Tuesday, September 29, 2009

Results of the German National Elections, Sunday, September 27, 2009

The German national elections, held every four years, were held yesterday, Sunday, September 27, 2009.

There were some changes, but in stable Germany, such changes are seldom earth-shaking, even if the currently ruling grand coalition of the left and the right was deposed.

As written by Geir Mouslon and Kirsten Grieshaber of the Associated Press (AP) in Merkel vows quick deal on German coalition:
"Chancellor Angela Merkel vowed Monday to have a new center-right German government in place by the time Germany marks 20 years since the fall of the Berlin Wall on Nov. 9. She said tax cuts were possible in 2011, but rejected spending cutbacks that might strangle an incipient economic recovery.

Voters on Sunday ended the conservative Merkel's right-left "grand coalition" and gave her a comfortable center-right majority — thanks to a strong performance by her new government ally, the business-oriented Free Democrats."
Prior to this election, a compromise-necessitated grand coalition (grosse Koalition) of the right-wing Christian Democrats (CDU and CSU) and the left-wing Social Democrats formed the German government with Angela Merkel of the CDU as the German Chancellor.

However, because the grand coalition joined up Germany's two largest political parties in the national government - even though they sometimes had diametrically opposed policies, the grand coalition was a coalition of political expediency rather than a merger of ideas. That has changed somewhat since yesterday.

In Sunday's elections, the Christian Democrats (CDU and CSU, the right-leaning party/parties) obtained 33.8% of the vote (down 1.4% from the year 2005), the Free Democrats (FDP, the centrist liberal party, business-friendly) garnered 14.6% of the votes (up 4.7% from the year 2005), the more left-leaning Social Democrats (SPD) obtained 23% of the vote (down 11.2% from the year 2005), the Left Party (die Linke) obtained 11.9% of the vote (up 3.2% from the 2005 vote) and the Green Party 10.7% of the vote (an increase of 2.6% over the 2005 elections). The voter turnout of 72% was the lowest since the establishment of the Federal Republic.

What Sunday's vote means in practical terms is that the right-leaning Christian Democrats are able to abandon their grand coalition with the left-leaning Social Democrats and form a government with the more centrist Free Democrats (FDP).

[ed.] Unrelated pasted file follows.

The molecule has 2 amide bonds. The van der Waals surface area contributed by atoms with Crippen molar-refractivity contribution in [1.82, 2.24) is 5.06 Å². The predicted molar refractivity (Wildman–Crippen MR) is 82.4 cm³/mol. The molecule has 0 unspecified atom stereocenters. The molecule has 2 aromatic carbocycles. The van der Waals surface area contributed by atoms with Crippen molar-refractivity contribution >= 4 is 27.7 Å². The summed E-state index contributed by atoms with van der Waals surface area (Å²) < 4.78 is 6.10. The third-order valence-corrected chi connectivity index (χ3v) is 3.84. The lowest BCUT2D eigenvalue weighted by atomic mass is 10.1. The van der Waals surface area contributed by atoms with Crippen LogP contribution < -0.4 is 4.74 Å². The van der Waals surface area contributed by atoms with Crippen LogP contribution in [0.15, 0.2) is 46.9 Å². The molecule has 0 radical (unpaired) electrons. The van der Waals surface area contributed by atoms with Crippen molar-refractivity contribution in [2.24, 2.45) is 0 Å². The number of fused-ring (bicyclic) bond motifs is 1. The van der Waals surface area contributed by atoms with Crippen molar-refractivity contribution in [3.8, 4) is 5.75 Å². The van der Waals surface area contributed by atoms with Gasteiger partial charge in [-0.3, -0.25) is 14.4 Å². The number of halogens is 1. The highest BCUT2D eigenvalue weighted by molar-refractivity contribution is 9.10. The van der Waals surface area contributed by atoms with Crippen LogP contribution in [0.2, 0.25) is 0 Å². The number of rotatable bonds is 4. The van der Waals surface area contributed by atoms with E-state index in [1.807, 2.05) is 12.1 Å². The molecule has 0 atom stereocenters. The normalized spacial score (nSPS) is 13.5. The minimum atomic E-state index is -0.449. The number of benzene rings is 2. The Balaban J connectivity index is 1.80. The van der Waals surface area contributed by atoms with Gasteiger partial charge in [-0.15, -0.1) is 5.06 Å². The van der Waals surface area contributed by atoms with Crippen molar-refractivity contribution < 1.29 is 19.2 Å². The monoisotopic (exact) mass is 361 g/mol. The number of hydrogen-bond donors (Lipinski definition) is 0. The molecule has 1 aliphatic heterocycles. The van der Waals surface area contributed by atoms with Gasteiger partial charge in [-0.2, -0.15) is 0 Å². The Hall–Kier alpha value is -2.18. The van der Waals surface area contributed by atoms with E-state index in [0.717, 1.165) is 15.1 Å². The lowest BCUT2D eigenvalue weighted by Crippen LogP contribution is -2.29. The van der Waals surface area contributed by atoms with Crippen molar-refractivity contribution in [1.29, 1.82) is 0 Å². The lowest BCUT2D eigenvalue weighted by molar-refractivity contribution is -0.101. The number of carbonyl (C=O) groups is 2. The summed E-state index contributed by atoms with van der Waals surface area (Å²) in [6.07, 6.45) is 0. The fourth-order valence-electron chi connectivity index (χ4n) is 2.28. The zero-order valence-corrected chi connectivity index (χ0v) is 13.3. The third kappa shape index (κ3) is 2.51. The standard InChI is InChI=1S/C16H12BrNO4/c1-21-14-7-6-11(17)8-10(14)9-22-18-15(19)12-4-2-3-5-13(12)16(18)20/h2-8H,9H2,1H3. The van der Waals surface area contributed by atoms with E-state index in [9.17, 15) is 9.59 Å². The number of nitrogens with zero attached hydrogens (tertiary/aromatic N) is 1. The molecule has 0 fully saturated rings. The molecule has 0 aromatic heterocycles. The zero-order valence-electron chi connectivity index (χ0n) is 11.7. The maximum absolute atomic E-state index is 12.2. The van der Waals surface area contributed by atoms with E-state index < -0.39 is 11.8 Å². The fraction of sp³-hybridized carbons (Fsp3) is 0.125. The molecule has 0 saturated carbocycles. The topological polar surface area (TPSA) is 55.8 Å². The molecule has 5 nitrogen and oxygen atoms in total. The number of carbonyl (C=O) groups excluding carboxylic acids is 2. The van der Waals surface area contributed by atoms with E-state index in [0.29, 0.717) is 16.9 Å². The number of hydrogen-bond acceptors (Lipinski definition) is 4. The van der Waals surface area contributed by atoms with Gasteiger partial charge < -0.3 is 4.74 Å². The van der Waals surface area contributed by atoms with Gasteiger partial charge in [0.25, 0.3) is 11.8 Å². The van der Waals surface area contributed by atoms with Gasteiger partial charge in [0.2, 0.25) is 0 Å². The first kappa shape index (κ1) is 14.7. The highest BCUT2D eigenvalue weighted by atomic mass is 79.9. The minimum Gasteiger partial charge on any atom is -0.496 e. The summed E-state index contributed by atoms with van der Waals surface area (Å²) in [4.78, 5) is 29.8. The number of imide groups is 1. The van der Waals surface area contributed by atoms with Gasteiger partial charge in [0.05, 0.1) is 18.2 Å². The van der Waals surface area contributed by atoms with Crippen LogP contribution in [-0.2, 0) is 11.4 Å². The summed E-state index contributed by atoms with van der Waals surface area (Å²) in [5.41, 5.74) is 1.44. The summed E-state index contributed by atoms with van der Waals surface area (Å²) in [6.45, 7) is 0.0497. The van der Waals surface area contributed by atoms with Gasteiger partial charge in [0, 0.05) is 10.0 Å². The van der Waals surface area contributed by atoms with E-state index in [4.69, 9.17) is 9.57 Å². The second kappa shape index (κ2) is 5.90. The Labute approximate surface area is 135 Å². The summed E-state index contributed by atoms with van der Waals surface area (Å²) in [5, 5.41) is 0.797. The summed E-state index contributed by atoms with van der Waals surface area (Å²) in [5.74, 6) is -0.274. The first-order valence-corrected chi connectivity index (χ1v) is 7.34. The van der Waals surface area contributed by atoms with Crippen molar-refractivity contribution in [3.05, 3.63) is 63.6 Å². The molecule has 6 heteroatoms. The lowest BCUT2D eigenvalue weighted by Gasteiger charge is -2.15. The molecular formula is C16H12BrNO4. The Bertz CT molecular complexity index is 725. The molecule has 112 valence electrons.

Although their raw combined vote tally is less than 50%, Germany has a threshold level of 5% of the vote for any party to enter Parliament. When the total national vote is cleansed of parties who obtained less than the 5% barrier, then the Christian Democrats and Free Democrats in fact obtained enough votes to form a majority government, with a projected 332 to 290 seat advantage over the opposition parties.

See a video at Deutsche Welle - DW-WORLD.DE on how the German voting system works, explaining the impact of this voting system on the determination of the number of party representatives in the German Bundestag.

See also ACE - The Electoral Knowledge Network - where Michael Krennerich cogently explains the German mixed member proportional voting system:

More info on the election at:
New York Times - Merkel’s Party Claims Victory in Germany by Nicholas Kulish
New York Times - A New Star in German Politics by Nicholas Kulish and Judy Dempsey

Thursday, September 24, 2009

Statement by President Barack Obama on the G-20 Summit in Pittsburgh

Statement by President Barack Obama on the G-20 Summit in Pittsburgh:
"Michelle and I look forward to welcoming world leaders to the wonderful city of Pittsburgh on September 24th and 25th and we thank the people of Pittsburgh and Pennsylvania for opening their city as a showcase to the world.

The Pittsburgh Summit is an important opportunity to continue the hard work that we have done in confronting the global economic crisis, and renewing prosperity for our people. Together, we will review the progress we have made, assess what more needs to be done, and discuss what we can do together to lay the groundwork for balanced and sustainable economic growth. Pittsburgh stands as a bold example of how to create new jobs and industries while transitioning to a 21st century economy. As a city that has transformed itself from the city of steel to a center for high-tech innovation—including green technology, education and training, and research and development—Pittsburgh will provide both a beautiful backdrop and a powerful example for our work. [emphasis added by LawPundit]

It’s important to note how far we have come in preventing a global economic catastrophe. A year ago, our economy was in a freefall. Some economists were predicting a second Great Depression. Immediate action was required to rescue the economy. In the United States, we passed an historic Recovery Act that quickly put money in the hands of working families, and is putting Americans to work all across the country—including in Pittsburgh and the surrounding area. That includes companies like East Penn Manufacturing, a third-generation family business which is now building batteries for the hybrid, energy efficient vehicles of the 21st century. That includes Serious Materials manufacturing plant outside of Pittsburgh that was shuttered last year, which is now rehiring the workers who lost their jobs and giving them a new mission: producing some of the most energy-efficient windows in the world. And at medical laboratories in Pittsburgh, scientists are making advances in tissue regeneration, which will help people across the globe, including our troops wounded in combat in Iraq and Afghanistan.